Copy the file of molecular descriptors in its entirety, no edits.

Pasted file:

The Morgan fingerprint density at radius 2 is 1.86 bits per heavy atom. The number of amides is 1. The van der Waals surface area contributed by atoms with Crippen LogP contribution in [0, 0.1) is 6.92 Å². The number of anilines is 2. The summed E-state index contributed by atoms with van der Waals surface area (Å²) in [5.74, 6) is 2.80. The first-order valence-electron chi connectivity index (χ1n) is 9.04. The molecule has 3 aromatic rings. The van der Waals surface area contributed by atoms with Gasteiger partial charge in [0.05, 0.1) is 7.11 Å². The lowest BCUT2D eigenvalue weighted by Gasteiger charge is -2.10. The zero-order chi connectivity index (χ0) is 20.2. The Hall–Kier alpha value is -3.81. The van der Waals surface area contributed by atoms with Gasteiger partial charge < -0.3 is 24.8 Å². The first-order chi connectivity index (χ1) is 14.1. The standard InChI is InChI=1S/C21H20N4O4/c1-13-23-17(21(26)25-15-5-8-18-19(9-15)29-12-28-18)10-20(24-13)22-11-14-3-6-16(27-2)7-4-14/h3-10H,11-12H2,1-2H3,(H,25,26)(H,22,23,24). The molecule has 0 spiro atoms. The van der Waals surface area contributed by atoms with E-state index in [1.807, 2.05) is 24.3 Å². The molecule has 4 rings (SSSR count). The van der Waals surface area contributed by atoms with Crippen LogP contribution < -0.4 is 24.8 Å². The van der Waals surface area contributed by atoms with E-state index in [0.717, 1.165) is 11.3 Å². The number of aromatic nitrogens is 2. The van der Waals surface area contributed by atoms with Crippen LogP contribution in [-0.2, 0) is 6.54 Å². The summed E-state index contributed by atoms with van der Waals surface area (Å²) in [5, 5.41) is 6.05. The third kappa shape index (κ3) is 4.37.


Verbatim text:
The Morgan fingerprint density at radius 2 is 1.86 bits per heavy atom. The number of amides is 1. The van der Waals surface area contributed by atoms with Crippen LogP contribution in [0, 0.1) is 6.92 Å². The number of anilines is 2. The summed E-state index contributed by atoms with van der Waals surface area (Å²) in [5.74, 6) is 2.80. The first-order valence-electron chi connectivity index (χ1n) is 9.04. The molecule has 3 aromatic rings. The van der Waals surface area contributed by atoms with Gasteiger partial charge in [0.05, 0.1) is 7.11 Å². The lowest BCUT2D eigenvalue weighted by Gasteiger charge is -2.10. The zero-order chi connectivity index (χ0) is 20.2. The Hall–Kier alpha value is -3.81. The van der Waals surface area contributed by atoms with Gasteiger partial charge < -0.3 is 24.8 Å². The first-order chi connectivity index (χ1) is 14.1. The standard InChI is InChI=1S/C21H20N4O4/c1-13-23-17(21(26)25-15-5-8-18-19(9-15)29-12-28-18)10-20(24-13)22-11-14-3-6-16(27-2)7-4-14/h3-10H,11-12H2,1-2H3,(H,25,26)(H,22,23,24). The molecule has 0 spiro atoms. The van der Waals surface area contributed by atoms with E-state index in [1.807, 2.05) is 24.3 Å². The molecule has 4 rings (SSSR count). The van der Waals surface area contributed by atoms with Crippen LogP contribution < -0.4 is 24.8 Å². The van der Waals surface area contributed by atoms with E-state index in [0.717, 1.165) is 11.3 Å². The number of aromatic nitrogens is 2. The van der Waals surface area contributed by atoms with Crippen LogP contribution in [-0.2, 0) is 6.54 Å². The summed E-state index contributed by atoms with van der Waals surface area (Å²) in [5, 5.41) is 6.05. The third kappa shape index (κ3) is 4.37.